Alcohol - let's talk about it...Sandwell marks Alcohol Awareness Week
19 November 2012
Issued on behalf of Sandwell Drug and Alcohol Partnership
Sandwell will mark next week’s national Alcohol Awareness Week (19 – 25 November) by launching a new support website and holding a roadshow event for people who want to get advice.
The website – www.sdap.co.uk – for Sandwell Drug and Alcohol Partnership (SDAP) will give a single point where people can get information and support on alcohol and drug issues.
It will be launched during an Alcohol Awareness Week event on Wednesday 21 November in Queen’s Square Shopping Centre, West Bromwich.
Everyone is welcome to come along between 9.30am and 5pm to discuss with professionals any advice they may need on alcohol issues, whether for themselves or someone they are worried about. Any information discussed will be kept confidential.
Members of the SDAP who will be on hand to give advice include Sandwell Drug and Alcohol Action Team, adult and young people’s alcohol services – Swanswell and DECCA, police, probation and an alcohol recovery support group.
Sandwell Drug and Alcohol Partnership (SDAP), part of the Safer Sandwell Partnership (SSP), is supporting Alcohol Awareness Week, in which Alcohol Concern is urging people that ‘‘It’s time to talk about drinking’’.
The week falls within Sandwell’s Safer 6 campaign, which involves many local organisations working to provide added reassurance and crime prevention activities as the nights draw in.
Councillor Paul Moore, Sandwell Council’s cabinet member for health & commissioning, said: 'With one in four A&E admissions being related to alcohol, it’s vital that people who are drinking too much know how to get the advice and support they need. Their families and friends also need to know how to get help.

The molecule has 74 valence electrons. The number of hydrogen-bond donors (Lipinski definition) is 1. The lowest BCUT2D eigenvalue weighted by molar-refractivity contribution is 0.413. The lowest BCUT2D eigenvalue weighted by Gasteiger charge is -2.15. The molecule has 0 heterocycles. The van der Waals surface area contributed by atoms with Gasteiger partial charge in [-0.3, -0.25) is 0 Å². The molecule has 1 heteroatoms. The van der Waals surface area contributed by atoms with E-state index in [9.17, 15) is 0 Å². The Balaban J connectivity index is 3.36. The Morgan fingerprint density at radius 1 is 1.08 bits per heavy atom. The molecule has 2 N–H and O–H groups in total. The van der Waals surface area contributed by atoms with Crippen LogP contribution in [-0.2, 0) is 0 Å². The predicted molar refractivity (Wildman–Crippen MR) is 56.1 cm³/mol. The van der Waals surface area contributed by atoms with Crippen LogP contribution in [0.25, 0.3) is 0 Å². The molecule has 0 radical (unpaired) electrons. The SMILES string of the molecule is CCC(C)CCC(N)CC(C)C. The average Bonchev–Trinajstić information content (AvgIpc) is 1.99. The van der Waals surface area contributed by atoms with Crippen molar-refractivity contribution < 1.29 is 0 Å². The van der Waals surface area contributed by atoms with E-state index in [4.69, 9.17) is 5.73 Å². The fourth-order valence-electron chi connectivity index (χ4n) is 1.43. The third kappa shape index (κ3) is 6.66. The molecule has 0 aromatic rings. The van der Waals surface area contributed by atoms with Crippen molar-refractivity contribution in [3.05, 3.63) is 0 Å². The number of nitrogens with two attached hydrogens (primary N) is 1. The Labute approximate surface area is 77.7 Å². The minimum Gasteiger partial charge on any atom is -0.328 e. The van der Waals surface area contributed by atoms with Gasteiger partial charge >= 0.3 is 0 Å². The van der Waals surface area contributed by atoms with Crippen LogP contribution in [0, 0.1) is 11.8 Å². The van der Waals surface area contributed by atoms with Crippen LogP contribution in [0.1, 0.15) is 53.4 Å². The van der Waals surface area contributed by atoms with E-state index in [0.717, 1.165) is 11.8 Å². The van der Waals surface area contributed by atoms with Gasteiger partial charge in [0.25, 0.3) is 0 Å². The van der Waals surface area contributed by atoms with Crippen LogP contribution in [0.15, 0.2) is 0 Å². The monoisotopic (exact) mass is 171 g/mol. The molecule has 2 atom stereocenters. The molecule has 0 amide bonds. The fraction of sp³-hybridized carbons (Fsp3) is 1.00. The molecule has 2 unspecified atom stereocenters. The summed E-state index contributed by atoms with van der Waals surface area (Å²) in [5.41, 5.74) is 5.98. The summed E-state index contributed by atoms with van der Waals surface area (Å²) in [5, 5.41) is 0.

'That’s why I am pleased to see Sandwell marking national Alcohol Awareness Week by launching this new website and holding a public information event. These are both great ways for people to get advice and information from professionals should they need it.'
Neil Parkes, alcohol strategy development manager for SDAP, said: 'We are encouraging ‘conversations’ about the health risks, social problems, stigmas and taboos associated with talking about the dangers of alcohol misuse.
'Many people who choose to drink are able to do so enjoyably and safely. But others may find that their drinking may be causing a range of health and social issues.
'Heavy drinking, particularly over time, can lead to a number of health conditions including oral and other cancers, high blood pressure, heart disease, strokes, cirrhosis of the liver, depression and reduced fertility.
'Alcohol affects your judgement, so you do things you wouldn't normally think of. It makes you less aware of risks and so more vulnerable. You are more likely to have fights, arguments, money troubles, family upsets, or take risks sexually.'
Debbie Bannigan, Swanswell’s chief executive, said: 'Alcohol misuse can affect anyone at any time, yet society still stereotypes people who need help and support because of their drinking.
'It often proves to be a barrier for treatment for many, who may continue drinking at dangerous levels without realising the damage it can cause to their health, relationships and finances among others.
'So we think it’s vital that conversations about the harms of drinking to excess – or even regularly, over time – are encouraged to help remove this stigma and for everyone to take responsibility for tackling alcohol misuse.
'Organisations such as Swanswell can offer a non-judgemental ear for those worried about how much they’re drinking, while providing access to useful advice and support to people who’d like to change and be happy.'
A poster campaign encouraging people to talk about alcohol issues that may be affecting their health, work and relationships will also be running for Alcohol Awareness Week.
And public health chiefs and alcohol service professionals will also be going on local community radio station Raaj FM from 1-2pm on Tuesday 20 November.